Yelp is one of the most popular sites for customers to leave reviews. Just as importantly, millions of people go to Yelp to decide if they want to visit your business. Given the extraordinary power of Yelp to help direct customers toward or away from your business, it’s not the kind of thing that you want to leave to chance. At the very least, you want to keep one hand on the wheel. Fortunately, you can. Granted, this does fall on the list of what can be outsourced in a business, but you can also keep some or all of it in-house. Either way, keep reading for some tips on how to optimize your Yelp business listing.
Complete Profile Information
This one shouldn’t come as any surprise to anyone who’s worked on their Google Business Profile. One of the first steps to optimizing your Yelp business listing is that you need complete profile information. You should include a current phone number, an accurate address, and the business name. You should also include pertinent information like your website address if it’s not already on there, and your business hours.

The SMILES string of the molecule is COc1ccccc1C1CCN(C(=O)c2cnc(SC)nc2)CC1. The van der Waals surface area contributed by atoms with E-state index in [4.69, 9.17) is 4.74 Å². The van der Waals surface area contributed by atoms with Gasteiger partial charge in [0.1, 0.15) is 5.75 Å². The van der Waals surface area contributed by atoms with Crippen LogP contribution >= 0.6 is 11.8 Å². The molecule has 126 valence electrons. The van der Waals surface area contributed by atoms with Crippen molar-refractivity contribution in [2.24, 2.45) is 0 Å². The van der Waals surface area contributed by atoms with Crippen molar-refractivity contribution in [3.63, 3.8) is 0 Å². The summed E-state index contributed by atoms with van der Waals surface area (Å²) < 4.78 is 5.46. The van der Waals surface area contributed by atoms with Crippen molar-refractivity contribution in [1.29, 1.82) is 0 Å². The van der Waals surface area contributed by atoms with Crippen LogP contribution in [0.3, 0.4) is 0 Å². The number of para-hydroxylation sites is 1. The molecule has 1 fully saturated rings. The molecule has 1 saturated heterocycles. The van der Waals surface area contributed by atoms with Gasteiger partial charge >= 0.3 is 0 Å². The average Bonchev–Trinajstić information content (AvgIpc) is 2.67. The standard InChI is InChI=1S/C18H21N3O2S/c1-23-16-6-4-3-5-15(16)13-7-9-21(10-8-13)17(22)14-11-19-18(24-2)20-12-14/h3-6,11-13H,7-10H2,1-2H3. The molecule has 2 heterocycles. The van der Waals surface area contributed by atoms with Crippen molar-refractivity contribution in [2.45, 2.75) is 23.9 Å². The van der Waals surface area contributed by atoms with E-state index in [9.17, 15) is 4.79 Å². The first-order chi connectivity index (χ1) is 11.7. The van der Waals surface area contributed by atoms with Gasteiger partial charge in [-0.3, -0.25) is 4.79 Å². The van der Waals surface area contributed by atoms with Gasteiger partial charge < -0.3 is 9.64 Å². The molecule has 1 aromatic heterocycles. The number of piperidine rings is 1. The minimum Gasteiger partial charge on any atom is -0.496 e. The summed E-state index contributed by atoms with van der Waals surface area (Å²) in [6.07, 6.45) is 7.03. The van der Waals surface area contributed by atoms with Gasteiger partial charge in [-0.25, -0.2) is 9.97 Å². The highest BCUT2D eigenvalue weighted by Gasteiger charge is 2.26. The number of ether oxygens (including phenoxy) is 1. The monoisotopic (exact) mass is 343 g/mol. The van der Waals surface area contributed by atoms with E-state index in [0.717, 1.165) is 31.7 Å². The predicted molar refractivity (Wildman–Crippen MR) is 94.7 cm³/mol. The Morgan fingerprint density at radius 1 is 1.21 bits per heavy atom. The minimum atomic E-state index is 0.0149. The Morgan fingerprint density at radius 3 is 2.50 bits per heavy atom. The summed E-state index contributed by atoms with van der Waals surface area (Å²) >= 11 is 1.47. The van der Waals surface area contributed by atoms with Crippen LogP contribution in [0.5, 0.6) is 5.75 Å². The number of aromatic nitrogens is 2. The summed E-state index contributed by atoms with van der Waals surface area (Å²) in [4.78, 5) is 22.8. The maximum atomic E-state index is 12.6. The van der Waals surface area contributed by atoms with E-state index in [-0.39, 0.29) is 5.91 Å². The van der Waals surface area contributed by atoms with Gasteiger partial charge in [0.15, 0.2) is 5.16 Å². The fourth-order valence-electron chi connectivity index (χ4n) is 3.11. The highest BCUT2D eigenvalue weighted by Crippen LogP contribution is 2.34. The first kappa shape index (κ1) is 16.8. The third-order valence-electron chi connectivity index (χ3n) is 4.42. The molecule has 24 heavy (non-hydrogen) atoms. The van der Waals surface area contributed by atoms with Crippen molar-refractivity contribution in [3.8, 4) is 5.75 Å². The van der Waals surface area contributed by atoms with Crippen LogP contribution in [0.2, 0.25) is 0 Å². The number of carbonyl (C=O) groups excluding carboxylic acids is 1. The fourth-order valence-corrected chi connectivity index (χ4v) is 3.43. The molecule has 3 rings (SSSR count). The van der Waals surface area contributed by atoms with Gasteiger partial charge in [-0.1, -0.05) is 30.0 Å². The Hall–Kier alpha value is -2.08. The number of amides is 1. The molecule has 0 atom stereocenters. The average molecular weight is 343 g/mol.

Don’t ignore the category area, either. The more specific information you include about your business, such as categories, the more likely you will pop up for local searches. Not entirely sure what to pick. Take your cue from your competitors. Just make sure you don’t include anything that isn’t accurate. You’ll get torn to shreds in the reviews for stunts like that when customers show up looking for things you don’t actually offer.
If it makes sense, add photos. If nothing else, you want a photo of your storefront so people know what they’re looking for when they come looking. You should also consider adding images of the interior and even staff members if they’re game for it. If you’re running a business that makes a tangible product, like a restaurant, put images of your product online. It can serve as an enticement.